The advocate of the third method may sincerely and indignantly deny that his is the government way. He will claim to favour only certain specified controls by government. But, in so doing, he opens the way for one control after another because he cannot put his finger on any generally accepted principle defining the limits of government activity, and thus he has no logically defensible ground for protesting against an indefinite number of additional controls. This is how – even though they may be quite innocently unaware of the ultimate consequences of their acts – the proponents of the third method are paving the way for socialism and coercion.
I accept that, if we are forbidden a free market economy, then a half-free one is better than none at all. But I hope we all agree that a half-free one is not only very far from ideal but is also invariably unstable in the sense that the coercive part is inherently expansionist. And that is bad for business confidence, bad for investment, bad for jobs and bad for economic growth and development.
Let me try to pinpoint some of the specific consequences of the socialist method which has been adopted to a greater or lesser degree in practically all countries of the world today. I shall, however, gear my remarks towards the developing countries and towards the impact on the business sector.
Does anyone seriously believe that government intervention in the economy nowadays is merely to protect the weak or to redress the inequalities supposedly produced by the free enterprise system? I hope not. For, in reality, the intervention goes far beyond that. The truly disturbing aspect today is the intervention – large and growing – that takes place purely and simply to placate or curry favour with organised, vocal and politically powerful groups in society irrespective of their economic condition.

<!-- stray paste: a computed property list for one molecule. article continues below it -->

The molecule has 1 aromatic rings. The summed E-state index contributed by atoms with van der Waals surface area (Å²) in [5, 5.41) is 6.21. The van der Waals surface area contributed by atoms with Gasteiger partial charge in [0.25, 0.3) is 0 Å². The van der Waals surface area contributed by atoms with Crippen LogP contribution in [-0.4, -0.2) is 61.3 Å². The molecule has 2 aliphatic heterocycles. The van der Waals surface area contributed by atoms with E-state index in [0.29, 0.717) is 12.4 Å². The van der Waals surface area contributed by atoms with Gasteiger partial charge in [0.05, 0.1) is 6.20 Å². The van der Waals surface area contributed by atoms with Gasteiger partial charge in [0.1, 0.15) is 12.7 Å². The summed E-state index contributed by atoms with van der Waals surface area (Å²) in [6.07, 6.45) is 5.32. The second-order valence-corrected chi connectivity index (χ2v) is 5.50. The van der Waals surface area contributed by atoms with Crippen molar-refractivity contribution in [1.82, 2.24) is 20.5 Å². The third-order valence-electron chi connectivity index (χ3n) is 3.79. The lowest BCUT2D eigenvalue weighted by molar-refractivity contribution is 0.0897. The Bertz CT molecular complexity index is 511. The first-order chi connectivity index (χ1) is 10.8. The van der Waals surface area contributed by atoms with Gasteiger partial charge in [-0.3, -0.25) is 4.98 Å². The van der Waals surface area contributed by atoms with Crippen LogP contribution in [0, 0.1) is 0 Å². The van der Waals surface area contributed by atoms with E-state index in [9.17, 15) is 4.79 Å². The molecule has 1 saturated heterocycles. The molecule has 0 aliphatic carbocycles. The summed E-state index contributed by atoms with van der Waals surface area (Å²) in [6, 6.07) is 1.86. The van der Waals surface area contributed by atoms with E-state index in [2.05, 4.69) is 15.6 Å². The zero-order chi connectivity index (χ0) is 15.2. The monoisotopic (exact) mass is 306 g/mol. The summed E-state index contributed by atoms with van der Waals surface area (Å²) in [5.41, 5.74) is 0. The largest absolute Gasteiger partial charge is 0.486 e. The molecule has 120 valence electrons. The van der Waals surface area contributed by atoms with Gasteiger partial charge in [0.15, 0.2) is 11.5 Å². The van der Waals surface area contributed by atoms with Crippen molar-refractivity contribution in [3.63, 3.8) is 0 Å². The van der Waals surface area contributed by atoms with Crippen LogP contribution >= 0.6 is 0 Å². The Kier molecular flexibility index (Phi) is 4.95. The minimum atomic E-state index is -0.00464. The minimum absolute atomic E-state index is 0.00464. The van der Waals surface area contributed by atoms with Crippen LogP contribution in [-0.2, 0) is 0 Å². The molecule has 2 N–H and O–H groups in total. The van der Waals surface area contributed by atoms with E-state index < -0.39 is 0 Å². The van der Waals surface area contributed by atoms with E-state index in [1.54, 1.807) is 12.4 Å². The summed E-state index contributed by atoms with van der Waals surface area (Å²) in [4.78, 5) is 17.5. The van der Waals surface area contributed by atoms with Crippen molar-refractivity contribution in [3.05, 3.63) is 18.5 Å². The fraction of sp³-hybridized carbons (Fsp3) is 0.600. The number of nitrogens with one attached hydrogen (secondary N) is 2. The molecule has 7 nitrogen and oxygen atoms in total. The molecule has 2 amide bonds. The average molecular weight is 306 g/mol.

Out of this arises much of the wastage of human and other economic resources which holds production below its potenti.al capacity. Because the assets and dynamism of the free enterprise system are suppressed, distorted and prevented from translating their full capability into actual output of goods and services, poverty and misery persist and a large part of humanity lives in constant fear of unemployment and starvation. Glaring examples of this can be found in the developing countries of Asia, Africa and Latin America. And I would like to highlight some of the policies pursued in these regions in the name of industrialisation and economic development but which have the perverse effect of perpetuating poverty and backwardness. Not that I believe their poverty is entirely of their own doing, I may add. The developed world is far from blameless in pursuing policies – particularly on the trade front – which inhibit the progress of poorer countries and set the additional obstacles to overcome which they could well do without. But let us look at ourselves for the moment since prosperity – like charity begins at home.